5 September 2013
Russia’s Auto Recycling Fee Leads to First WTO Dispute
Following the European Union’s first filing of a World Trade Organization (WTO) complaint against Russia on July 9, 2013, the United States announced that it would join the WTO case challenging Russia’s fees on imported vehicles. U.S. Trade Representative Michael Froman told a House committee on July 25, “there’s now a case being brought against them [Russia] on the auto recycling fee in the WTO and we’ll be joining that case.” Froman’s comments echo the concerns expressed by EU Trade Commissioner Karel De Gucht, who stated, “the fee is incompatible with the WTO’s most basic rule prohibiting discrimination against and among imports.”
In August 2012, nine days after becoming a member of the WTO, Russia introduced an “auto recycling fee” on imported vehicles. According to the Russian government, the levy is modeled as a 5-year “green tax” designed to cover the future cost of recycling scrapped cars and their parts. The fee ranges from 420 to 2,700 euros ($560-$3,600) for new cars and 2,600 to 17,200 euros ($3,500-$23,000) for used cars.
The fee only applies to automotive imports, not to domestically manufactured vehicles (or those produced in Belarus or Kazakhstan, Customs Union members). This difference in treatment is the source of the EU’s discriminatory trade claim.
The EU first took issue with the Russian car tax upon its introduction in September 2012. Over the past year, the European Commission pursued “every diplomatic channel for almost one year to find a solution...but to no avail,” according to De Gucht. EU officials had given Russia until July 1 to remove the fee after the Russian Ministry of Economic Development said in February that it would support legislation to apply the fee to domestic car producers as well. This legislation was introduced in the State Duma, but it was not acted upon before the Duma adjourned for summer recess in July. (Vladimir Gutenev, First Deputy Chairman of the State Duma’s Industry Committee, has indicated the Duma will consider the bill in September-October and could enact the legislation by November.) Adopting this bill such that the fee is applied to both domestic and international producers would remedy the unequal treatment and presumably resolve the issue.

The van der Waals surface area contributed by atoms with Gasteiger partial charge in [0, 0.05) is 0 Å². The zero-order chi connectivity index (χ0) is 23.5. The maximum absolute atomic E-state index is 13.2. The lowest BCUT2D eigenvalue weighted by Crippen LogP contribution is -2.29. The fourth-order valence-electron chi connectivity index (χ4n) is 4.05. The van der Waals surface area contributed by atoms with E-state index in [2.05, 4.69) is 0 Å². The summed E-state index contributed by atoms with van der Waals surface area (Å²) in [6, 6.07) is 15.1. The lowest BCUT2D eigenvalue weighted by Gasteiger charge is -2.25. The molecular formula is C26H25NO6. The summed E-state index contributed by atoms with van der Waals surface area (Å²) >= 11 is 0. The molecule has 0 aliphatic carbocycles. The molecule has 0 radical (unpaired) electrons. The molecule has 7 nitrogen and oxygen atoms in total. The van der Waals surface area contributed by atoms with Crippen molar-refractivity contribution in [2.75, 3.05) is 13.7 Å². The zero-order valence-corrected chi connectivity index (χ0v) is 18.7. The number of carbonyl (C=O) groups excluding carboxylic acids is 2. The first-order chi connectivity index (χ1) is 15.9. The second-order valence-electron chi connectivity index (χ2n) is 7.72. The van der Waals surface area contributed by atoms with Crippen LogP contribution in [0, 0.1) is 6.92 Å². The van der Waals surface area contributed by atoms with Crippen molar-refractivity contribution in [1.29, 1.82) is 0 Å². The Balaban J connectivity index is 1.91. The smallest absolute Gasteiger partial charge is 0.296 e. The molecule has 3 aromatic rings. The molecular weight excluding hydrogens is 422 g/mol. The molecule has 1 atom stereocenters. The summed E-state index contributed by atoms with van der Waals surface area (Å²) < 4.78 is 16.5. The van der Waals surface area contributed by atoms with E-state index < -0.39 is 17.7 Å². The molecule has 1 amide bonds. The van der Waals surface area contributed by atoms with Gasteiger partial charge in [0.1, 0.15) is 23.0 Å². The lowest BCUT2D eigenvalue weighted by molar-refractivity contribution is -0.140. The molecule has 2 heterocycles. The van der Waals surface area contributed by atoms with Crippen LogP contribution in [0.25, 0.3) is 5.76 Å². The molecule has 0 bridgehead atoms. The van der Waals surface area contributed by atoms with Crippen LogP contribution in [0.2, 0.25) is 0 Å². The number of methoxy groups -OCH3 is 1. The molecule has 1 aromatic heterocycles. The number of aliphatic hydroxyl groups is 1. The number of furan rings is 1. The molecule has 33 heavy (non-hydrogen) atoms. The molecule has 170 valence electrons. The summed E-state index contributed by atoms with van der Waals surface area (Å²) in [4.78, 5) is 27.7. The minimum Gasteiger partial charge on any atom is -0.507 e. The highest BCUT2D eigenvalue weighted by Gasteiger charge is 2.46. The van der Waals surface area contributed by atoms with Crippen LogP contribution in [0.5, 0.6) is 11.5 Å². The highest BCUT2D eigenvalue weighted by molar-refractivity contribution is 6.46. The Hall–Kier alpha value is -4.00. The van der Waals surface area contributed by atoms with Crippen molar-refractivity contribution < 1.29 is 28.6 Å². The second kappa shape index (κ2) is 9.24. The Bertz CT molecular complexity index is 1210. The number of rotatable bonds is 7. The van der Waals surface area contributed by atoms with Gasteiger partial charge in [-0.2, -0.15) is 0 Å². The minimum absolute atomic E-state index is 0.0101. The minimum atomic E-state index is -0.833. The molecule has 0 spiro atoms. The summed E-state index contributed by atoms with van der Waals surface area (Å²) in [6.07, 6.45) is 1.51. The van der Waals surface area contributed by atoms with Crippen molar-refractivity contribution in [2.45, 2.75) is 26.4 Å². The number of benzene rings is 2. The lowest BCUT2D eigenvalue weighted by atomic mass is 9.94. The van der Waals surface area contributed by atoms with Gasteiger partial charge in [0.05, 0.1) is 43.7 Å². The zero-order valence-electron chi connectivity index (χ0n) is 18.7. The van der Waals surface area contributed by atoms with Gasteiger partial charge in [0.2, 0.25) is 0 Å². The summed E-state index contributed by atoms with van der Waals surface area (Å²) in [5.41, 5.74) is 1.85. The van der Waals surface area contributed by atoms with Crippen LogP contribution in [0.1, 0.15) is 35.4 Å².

On the same day the EU complaint was filed, Russian ambassador to the EU Vladimir Chizhov told ITAR-TASS “I can assure you that Russia will take all efforts toward reaching [an] amicable settlement…without letting the matter come to sanctions.” Chizhov also added that, “the Russian side agreed that the situation should be balanced. But the mechanism of recycling fees and their rates are fixed in Russian laws. Such amendments cannot be done over night.” Ekaterina Mayorova, deputy head of the department for trade negotiations at the Russian Ministry of Economic Development, also spoke in favor of using WTO channels as a way to mitigate the conflict by saying, “With regard to the EU decision, we’ll act within the WTO’s formal dispute settlement procedure.”